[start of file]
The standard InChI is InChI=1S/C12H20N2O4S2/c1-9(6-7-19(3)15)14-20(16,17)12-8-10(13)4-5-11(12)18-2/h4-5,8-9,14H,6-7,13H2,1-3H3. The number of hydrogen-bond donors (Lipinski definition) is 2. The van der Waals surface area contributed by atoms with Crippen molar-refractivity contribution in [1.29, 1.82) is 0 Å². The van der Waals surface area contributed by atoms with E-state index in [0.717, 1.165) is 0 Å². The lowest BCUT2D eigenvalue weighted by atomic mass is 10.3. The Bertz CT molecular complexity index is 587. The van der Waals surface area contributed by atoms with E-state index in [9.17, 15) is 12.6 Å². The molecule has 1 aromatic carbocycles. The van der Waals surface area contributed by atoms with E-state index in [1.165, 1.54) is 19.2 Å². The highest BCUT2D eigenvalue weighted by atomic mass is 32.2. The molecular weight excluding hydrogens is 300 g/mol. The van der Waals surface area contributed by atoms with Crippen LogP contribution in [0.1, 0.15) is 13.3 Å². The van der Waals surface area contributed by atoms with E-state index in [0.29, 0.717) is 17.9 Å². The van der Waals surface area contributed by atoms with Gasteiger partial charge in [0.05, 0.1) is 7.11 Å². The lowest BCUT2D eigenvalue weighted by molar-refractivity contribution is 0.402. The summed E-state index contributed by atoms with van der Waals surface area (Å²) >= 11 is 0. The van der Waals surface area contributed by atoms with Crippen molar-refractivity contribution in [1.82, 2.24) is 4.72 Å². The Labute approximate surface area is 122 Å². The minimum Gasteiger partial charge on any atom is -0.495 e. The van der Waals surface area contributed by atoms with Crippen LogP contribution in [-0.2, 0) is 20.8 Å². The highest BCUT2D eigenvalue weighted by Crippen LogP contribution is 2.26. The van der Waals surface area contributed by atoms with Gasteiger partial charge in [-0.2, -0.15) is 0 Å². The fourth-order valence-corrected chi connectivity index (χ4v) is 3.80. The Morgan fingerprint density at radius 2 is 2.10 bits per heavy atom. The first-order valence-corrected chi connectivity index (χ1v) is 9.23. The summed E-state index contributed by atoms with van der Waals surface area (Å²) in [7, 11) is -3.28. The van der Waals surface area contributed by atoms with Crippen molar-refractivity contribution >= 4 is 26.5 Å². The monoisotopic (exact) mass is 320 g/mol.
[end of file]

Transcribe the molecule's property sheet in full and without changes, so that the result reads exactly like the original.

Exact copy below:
The standard InChI is InChI=1S/C12H20N2O4S2/c1-9(6-7-19(3)15)14-20(16,17)12-8-10(13)4-5-11(12)18-2/h4-5,8-9,14H,6-7,13H2,1-3H3. The number of hydrogen-bond donors (Lipinski definition) is 2. The van der Waals surface area contributed by atoms with Crippen molar-refractivity contribution in [1.29, 1.82) is 0 Å². The van der Waals surface area contributed by atoms with E-state index in [0.717, 1.165) is 0 Å². The lowest BCUT2D eigenvalue weighted by atomic mass is 10.3. The Bertz CT molecular complexity index is 587. The van der Waals surface area contributed by atoms with E-state index in [9.17, 15) is 12.6 Å². The molecule has 1 aromatic carbocycles. The van der Waals surface area contributed by atoms with E-state index in [1.165, 1.54) is 19.2 Å². The highest BCUT2D eigenvalue weighted by atomic mass is 32.2. The molecular weight excluding hydrogens is 300 g/mol. The van der Waals surface area contributed by atoms with Crippen LogP contribution in [0.1, 0.15) is 13.3 Å². The van der Waals surface area contributed by atoms with E-state index in [0.29, 0.717) is 17.9 Å². The van der Waals surface area contributed by atoms with Gasteiger partial charge in [0.05, 0.1) is 7.11 Å². The lowest BCUT2D eigenvalue weighted by molar-refractivity contribution is 0.402. The summed E-state index contributed by atoms with van der Waals surface area (Å²) >= 11 is 0. The van der Waals surface area contributed by atoms with Crippen molar-refractivity contribution in [1.82, 2.24) is 4.72 Å². The Labute approximate surface area is 122 Å². The minimum Gasteiger partial charge on any atom is -0.495 e. The van der Waals surface area contributed by atoms with Crippen LogP contribution in [-0.2, 0) is 20.8 Å². The highest BCUT2D eigenvalue weighted by Crippen LogP contribution is 2.26. The van der Waals surface area contributed by atoms with Gasteiger partial charge in [-0.2, -0.15) is 0 Å². The fourth-order valence-corrected chi connectivity index (χ4v) is 3.80. The Morgan fingerprint density at radius 2 is 2.10 bits per heavy atom. The first-order valence-corrected chi connectivity index (χ1v) is 9.23. The summed E-state index contributed by atoms with van der Waals surface area (Å²) in [7, 11) is -3.28. The van der Waals surface area contributed by atoms with Crippen molar-refractivity contribution >= 4 is 26.5 Å². The monoisotopic (exact) mass is 320 g/mol.